The political pain the Blair government has been caused by the detention of four Britons at the U.S. prison in Guantánamo Bay, Cuba, will not end when the men get home. They are expected to allege that they were tortured and ill-treated by their U.S. captors. They are also expected to say that not only did the British government do too little to help them, but it was complicit in their treatment. British security service officers questioned the Britons while they were held in conditions condemned as harsh and after they had allegedly suffered treatment that at times amounted to torture.
Detainee Moazzam Begg alleges he was suspended by handcuffs from a bar and threatened with death. Martin Mubanga says that he was shackled for so long that he wet himself. All the detainees were interrogated repeatedly, and they had barely an hour of exercise a week.
The allegations that have already emerged from these four Britons echo those made by some of the five Britons who were released in March 2003. The so-called Tipton Three produced a dossier alleging that techniques employed by the United States to break them included repeated beatings, shackling them to the floor for long periods, the use of loud music, questioning them at gunpoint and exposure to extremes of hot and cold.
Washington and London hope the issue of Guantánamo Bay will fade away once the men have been released. The issue has poisoned relations between the two close allies, and embarrassed British Prime Minister Tony Blair.
Britain's attorney general, Lord Goldsmith, spearheaded the effort to negotiate a deal for the men's release. The United States had wanted them to face military commissions whose rules, critics said, were rigged in favor of the prosecution. After pressure from supporters of the detainees, senior ministers condemned the planned trials and last March secured the release of five of the Britons held there. But the United States held on to four. The failure to secure their release led to the value of Blair's special relationship with George W. Bush being questioned, with the continued incarceration serving as a symbol of Blair's impotence.
Tuesday's announcement of the detainees' imminent release raised questions about why the Bush administration had finally agreed. U.S. Defense Secretary Donald Rumsfeld had claimed that those held in Guantánamo were the "hardest of the hard"; now the Britons are to be sent back to the U.K. and almost certain freedom.
Eugene Fidell, president of the U.S. National Institute of Military Justice, is in no doubt about the reason: "They would have been charged if the government had any evidence on them. The purpose of these detentions is to squeeze people for information, not to prosecute them."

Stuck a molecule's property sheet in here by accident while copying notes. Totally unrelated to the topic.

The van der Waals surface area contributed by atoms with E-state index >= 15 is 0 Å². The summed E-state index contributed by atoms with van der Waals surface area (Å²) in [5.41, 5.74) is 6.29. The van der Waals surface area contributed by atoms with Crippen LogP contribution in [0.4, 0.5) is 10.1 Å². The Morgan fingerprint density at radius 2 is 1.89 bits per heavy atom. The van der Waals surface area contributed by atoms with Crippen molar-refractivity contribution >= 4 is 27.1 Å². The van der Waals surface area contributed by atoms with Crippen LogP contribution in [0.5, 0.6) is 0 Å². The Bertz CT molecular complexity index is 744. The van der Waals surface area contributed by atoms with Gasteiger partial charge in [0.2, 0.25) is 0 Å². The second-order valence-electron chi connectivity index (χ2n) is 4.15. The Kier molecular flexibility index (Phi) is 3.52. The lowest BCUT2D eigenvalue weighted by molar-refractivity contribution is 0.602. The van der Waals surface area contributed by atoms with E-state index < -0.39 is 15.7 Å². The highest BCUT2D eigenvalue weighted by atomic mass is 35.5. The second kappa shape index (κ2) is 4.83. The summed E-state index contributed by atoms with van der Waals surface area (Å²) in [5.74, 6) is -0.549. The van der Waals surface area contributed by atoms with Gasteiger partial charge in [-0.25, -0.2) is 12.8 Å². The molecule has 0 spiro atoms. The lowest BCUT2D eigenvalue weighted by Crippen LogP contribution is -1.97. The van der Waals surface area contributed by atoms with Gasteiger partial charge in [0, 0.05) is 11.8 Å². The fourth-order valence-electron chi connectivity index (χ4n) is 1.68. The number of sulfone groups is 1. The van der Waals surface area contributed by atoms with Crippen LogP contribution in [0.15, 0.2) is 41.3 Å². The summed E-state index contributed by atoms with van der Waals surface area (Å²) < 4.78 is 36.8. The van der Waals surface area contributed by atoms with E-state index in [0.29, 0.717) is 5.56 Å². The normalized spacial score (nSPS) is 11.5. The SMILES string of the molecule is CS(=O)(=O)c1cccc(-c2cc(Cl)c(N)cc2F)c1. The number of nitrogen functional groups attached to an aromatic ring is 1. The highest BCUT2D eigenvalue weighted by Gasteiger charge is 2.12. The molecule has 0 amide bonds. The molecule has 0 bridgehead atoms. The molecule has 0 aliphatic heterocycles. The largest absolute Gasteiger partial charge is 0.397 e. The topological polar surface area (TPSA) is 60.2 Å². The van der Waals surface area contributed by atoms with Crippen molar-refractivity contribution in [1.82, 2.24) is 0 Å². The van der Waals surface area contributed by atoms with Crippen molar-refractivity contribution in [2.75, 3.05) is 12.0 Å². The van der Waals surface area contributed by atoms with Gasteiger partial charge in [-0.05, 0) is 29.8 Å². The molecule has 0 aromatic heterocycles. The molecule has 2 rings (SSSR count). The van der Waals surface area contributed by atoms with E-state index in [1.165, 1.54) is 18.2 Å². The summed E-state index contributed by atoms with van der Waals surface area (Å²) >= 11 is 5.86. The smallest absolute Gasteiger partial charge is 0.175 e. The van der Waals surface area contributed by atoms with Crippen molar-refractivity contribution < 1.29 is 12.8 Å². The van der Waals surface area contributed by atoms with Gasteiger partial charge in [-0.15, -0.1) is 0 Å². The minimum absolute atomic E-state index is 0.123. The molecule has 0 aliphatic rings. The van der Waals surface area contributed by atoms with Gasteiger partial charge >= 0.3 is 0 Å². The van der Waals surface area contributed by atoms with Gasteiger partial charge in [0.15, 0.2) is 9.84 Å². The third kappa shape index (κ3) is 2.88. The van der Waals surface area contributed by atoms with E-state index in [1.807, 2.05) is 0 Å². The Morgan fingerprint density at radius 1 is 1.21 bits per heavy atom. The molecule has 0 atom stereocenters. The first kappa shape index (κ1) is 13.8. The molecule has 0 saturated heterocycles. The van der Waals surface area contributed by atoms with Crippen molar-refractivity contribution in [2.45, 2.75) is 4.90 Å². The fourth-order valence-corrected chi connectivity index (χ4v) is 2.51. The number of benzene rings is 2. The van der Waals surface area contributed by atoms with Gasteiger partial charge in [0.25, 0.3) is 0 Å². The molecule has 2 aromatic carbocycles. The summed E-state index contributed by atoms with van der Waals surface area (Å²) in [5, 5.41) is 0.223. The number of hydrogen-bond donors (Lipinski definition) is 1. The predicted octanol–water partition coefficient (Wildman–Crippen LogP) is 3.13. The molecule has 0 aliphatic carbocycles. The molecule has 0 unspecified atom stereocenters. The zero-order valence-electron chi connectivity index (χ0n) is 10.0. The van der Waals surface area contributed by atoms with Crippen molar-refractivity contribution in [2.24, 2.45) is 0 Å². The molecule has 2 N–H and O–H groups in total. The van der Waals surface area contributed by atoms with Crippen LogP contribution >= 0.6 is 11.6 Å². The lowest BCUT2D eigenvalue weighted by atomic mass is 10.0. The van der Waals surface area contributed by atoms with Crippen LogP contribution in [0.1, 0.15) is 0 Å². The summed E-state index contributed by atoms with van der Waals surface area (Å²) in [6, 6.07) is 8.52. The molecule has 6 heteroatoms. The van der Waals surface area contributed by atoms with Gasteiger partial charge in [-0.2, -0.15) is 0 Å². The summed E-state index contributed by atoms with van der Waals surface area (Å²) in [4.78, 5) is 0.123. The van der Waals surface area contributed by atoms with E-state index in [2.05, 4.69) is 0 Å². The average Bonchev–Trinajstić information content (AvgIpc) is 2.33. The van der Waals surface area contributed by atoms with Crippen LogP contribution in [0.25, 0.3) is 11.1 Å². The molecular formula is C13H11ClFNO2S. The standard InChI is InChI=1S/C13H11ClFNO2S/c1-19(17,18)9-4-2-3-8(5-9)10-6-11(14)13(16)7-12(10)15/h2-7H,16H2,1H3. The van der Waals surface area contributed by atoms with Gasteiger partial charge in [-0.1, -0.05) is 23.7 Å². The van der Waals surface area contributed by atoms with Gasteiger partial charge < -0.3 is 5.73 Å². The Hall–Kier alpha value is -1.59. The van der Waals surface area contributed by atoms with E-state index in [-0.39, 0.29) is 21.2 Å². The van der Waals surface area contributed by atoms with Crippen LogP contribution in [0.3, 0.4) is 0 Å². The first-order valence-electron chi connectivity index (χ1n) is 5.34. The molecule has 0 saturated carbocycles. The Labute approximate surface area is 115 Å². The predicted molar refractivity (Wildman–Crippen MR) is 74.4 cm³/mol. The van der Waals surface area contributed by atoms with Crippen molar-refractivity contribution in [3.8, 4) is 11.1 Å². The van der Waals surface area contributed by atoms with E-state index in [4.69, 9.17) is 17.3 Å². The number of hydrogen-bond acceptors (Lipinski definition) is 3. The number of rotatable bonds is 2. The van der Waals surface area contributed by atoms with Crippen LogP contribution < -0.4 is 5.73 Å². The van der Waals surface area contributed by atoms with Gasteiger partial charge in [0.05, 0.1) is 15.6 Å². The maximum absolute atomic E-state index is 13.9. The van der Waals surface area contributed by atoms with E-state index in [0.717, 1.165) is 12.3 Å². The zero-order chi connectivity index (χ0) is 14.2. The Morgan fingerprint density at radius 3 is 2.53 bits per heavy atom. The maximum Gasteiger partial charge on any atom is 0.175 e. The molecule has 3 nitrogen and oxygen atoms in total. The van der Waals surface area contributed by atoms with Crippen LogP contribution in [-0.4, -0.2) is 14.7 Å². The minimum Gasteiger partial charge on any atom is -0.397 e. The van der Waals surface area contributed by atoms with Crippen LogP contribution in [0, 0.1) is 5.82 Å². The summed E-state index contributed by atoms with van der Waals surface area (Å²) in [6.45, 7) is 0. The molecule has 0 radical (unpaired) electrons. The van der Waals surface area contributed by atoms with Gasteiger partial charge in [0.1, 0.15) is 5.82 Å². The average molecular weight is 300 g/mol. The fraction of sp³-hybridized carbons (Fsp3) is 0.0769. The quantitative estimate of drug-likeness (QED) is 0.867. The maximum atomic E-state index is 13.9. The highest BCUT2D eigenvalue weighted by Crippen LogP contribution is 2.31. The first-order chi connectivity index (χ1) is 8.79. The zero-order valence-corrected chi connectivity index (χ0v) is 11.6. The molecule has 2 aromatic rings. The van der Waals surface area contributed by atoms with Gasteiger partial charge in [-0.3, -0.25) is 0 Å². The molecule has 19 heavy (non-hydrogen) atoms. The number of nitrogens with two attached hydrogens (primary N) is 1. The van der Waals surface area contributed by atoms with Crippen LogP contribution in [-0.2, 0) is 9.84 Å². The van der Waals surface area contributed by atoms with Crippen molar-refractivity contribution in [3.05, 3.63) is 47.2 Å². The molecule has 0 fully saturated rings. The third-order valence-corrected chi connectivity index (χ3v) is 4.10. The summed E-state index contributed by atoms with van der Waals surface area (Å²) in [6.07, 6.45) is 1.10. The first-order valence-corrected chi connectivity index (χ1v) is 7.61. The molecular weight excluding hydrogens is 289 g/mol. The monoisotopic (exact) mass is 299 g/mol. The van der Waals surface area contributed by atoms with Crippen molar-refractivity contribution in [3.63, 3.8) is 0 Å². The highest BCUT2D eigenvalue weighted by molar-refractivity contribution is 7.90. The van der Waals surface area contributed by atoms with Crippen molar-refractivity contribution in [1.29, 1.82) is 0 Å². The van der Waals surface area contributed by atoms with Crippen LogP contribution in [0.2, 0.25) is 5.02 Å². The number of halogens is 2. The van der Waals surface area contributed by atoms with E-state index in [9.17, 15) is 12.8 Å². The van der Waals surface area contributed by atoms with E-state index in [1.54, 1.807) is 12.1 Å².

In the United States, the free run the Bush administration had enjoyed in its treatment of up to 680 Muslim men at Guantánamo came to an end last summer. In June the Supreme Court struck down the president's claim that Guantánamo was not under the jurisdiction of U.S. courts. The ruling meant that detainees could sue the government to force it to justify their detention, and lawsuits were launched. U.S. government lawyers have so far failed to have the cases struck down. As Fidell said: "The credibility of Guantánamo is extremely low. The government has lost every legal battle that has occurred concerning the detentions."
In the United States FBI documents have emerged showing the agency's concern about how detainees were being treated. Former Guantánamo interrogators told the New York Times that ill treatment was used or threatened at the prison, and the Pentagon was forced to announce an inquiry into the allegations of abuses.
Brent Mickum, the U.S. lawyer for Mubanga, said concern had been growing: "The Bush administration has realized it is hurting them now. These hideous allegations are established; it is not an anti-terrorism facility, it is a torture facility. The government can't deny the torture anymore because it is their own documents, from the FBI, saying this. Rather than letting all these people parade through the courts saying they were tortured or ill-treated, they let them go."
In Britain, the situation at Guantánamo was condemned by Tory M.P.'s and people on the left; in the United States, some Republicans attacked the system, as did military officers assigned to defend the detainees picked to face trial before military commissions. It was also another reason for Muslim Labor voters to desert Labor.
Iqbal Sacranie, secretary general of the Muslim Council of Britain, said whenever he and his members met with senior ministers the issue of Guantánamo had been raised: "We made clear that this was a crucial issue for British Muslims, who feel since 9/11 laws are being applied to them in a discriminatory manner. Guantánamo symbolized how Muslims feel they are being treated." Tuesday the government felt some relief that finally the last British citizens were on their way home.